Monday, August 18, 2008

Lesson 5- Meaning of Art Styles and Trends in the 20th and 21st Centuries

When you look at visual arts like painting, you can easily understand what the artists are trying to communicate to the viewers when you have experienced what the artworks convey. It is important to analyze and understand the meaning of art in painting.

To analyze and understand painting, you can use elements and principles of art to get its meaning. Artists may use icons and symbols to show an obvious or sometimes hidden intention or message.

There was a continuous search for meaning in art at the beginning of the 20th century. Pablo Picasso, the most inventive genius, opened a new direction on his experimentation with form. In his artworks, he showed faces of hunger, loneliness, poverty, and bereavement using shades of blue. The figures were distorted to emphasize the conditions. Picasso painted one of the most powerful paintings of all time his “Guernica”.

In this painting, he used the cubist medium to show the horror and destruction brought about by the German bombing of a Basque town in the Pyrenes. Several styles in painting came out such as expressionism, surrealism, dadaism, and social realism. Artists use their styles to show their fears, to show horror, and protest against brutality, darkness and humanity in all forms.


Expressionism is an artistic movement where artists express their innermost feelings rather than to represent the external world. Expressionist paintings are intense, passionate, and highly personal. It is usually characterized by violent, unreal color, and dramatic brush work.

In expressionism, the artists manifest their protest against the rapid changes brought about by the machine age. Vincent Van Gogh and Edward Munch were among the oldest members of the artistic movement.


The term “Dada” is meaningless and this was given to an international “anti-art” movement that flourished from 1915 to 1922. Its main center of activity was the Cabaret Voltaire in Zurich, where like-minded artists, poets, writers and musicians would gather to participate in experimental activities such as: automatic drawing, nonsense poetry, and “noise music”. Dada was a violent reaction to the snobbery and traditionalism of the art establishment. Members of this movement were ready to use any means within their imagination to cause an outrage among the bourgeoisie. Two famous Dadaist painters are Francis Picabia and Marcal Duchamp.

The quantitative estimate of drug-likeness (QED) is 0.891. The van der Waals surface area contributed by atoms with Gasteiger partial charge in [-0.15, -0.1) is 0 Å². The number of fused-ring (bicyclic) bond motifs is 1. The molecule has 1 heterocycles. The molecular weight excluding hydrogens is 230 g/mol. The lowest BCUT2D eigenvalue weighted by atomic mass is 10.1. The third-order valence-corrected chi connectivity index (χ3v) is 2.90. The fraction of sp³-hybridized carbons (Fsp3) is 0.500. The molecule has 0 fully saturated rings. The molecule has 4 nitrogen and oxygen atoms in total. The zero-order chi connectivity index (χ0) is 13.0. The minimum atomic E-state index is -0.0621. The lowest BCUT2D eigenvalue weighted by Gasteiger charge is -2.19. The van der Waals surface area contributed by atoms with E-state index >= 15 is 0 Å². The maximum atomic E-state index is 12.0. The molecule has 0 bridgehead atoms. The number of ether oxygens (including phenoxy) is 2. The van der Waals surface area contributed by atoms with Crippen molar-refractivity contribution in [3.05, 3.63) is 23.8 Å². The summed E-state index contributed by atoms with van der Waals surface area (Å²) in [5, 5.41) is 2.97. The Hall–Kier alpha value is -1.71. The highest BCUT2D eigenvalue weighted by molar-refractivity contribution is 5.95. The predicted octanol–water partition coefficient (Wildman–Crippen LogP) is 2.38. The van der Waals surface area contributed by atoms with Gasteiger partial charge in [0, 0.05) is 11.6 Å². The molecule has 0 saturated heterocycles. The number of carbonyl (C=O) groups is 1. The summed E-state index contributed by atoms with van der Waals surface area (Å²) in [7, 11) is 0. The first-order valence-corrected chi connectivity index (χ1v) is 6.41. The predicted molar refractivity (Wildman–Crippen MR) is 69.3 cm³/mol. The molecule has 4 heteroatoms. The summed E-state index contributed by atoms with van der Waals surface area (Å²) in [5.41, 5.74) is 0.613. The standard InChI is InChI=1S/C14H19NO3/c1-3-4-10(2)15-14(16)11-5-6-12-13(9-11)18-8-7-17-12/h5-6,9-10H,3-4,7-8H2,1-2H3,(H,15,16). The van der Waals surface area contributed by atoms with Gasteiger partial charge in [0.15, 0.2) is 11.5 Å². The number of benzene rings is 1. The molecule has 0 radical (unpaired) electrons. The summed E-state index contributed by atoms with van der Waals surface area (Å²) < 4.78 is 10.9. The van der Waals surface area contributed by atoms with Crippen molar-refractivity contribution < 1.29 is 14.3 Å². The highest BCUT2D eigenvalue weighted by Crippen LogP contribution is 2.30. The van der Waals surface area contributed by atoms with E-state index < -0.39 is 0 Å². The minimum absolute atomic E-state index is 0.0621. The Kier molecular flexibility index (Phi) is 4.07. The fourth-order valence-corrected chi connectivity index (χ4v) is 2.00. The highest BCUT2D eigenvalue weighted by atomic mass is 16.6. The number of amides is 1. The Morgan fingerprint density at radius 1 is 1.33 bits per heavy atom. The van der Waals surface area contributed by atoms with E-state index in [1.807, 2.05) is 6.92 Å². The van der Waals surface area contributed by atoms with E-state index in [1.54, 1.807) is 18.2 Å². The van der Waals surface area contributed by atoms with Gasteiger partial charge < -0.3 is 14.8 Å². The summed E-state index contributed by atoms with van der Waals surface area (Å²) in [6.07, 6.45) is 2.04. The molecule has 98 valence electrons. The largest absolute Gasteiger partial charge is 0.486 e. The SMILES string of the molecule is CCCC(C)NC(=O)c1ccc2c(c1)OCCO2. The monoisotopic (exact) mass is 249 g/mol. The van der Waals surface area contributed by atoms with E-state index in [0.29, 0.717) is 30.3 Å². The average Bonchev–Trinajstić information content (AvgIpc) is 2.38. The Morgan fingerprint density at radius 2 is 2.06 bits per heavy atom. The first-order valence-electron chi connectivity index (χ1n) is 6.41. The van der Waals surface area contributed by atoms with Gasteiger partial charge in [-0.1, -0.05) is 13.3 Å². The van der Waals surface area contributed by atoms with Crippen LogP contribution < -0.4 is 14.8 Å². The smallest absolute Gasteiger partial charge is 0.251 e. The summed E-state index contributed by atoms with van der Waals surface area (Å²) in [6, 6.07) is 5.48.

Look at this artwork, there is nothing erotic about this machine but the title of this artwork triggers our imagination. Picabia displayed an innovative and unusual imagination using an inanimate, unerotic object to create an artwork with sexual undertones.


Surrealist painting came out from discoveries relating to the hidden desires and unconscious processes of mind. Its aim was to resolve the previously contradictory conditions of dream and reality, and the ways in which this was achieved widely. Surrealist painters created unnerving and illogical scenes with photographic precision, created strange creatures from collections of every day objects. Surrealism was an art movement that sought to link the world of dreams with real life. Surreal means beyond or above reality. Surrealist paintings frequently had a dreamlike quality and depicted objects in unrealistic ways. The painting on the right shows watches melting in a landscape and the insects feed on the clockwork.

Social Realism

In Mexico and in the United States, realism allied with social consciousness, this characterized the artist’s works. Jose Clemente Orozco dramatized in his mural the “Gods of the Modern World” the social conflicts of his time. The United States during this period (1930-1950) was suffering from economic depression. Artists dealt on the subjects about social problems such as urbanism, alienation, lack of social integration, dehumanization of people, material greed and corruption, and the conflict between the interior and exterior world. Known artists who used art as a vehicle for communicating significant human experience and for shaping the human values necessary to have a truly humane society are the following.

  1. Edward Happer
  2. Anrdew Wyeth
  3. Ivan Albright
  4. George Tucker

In the advance of modernism in the United States, the mural art became alive and vigorous for a few years. Many artists worked on the walls of schools, city halls, hospitals, and other offices and buildings for their mural designs.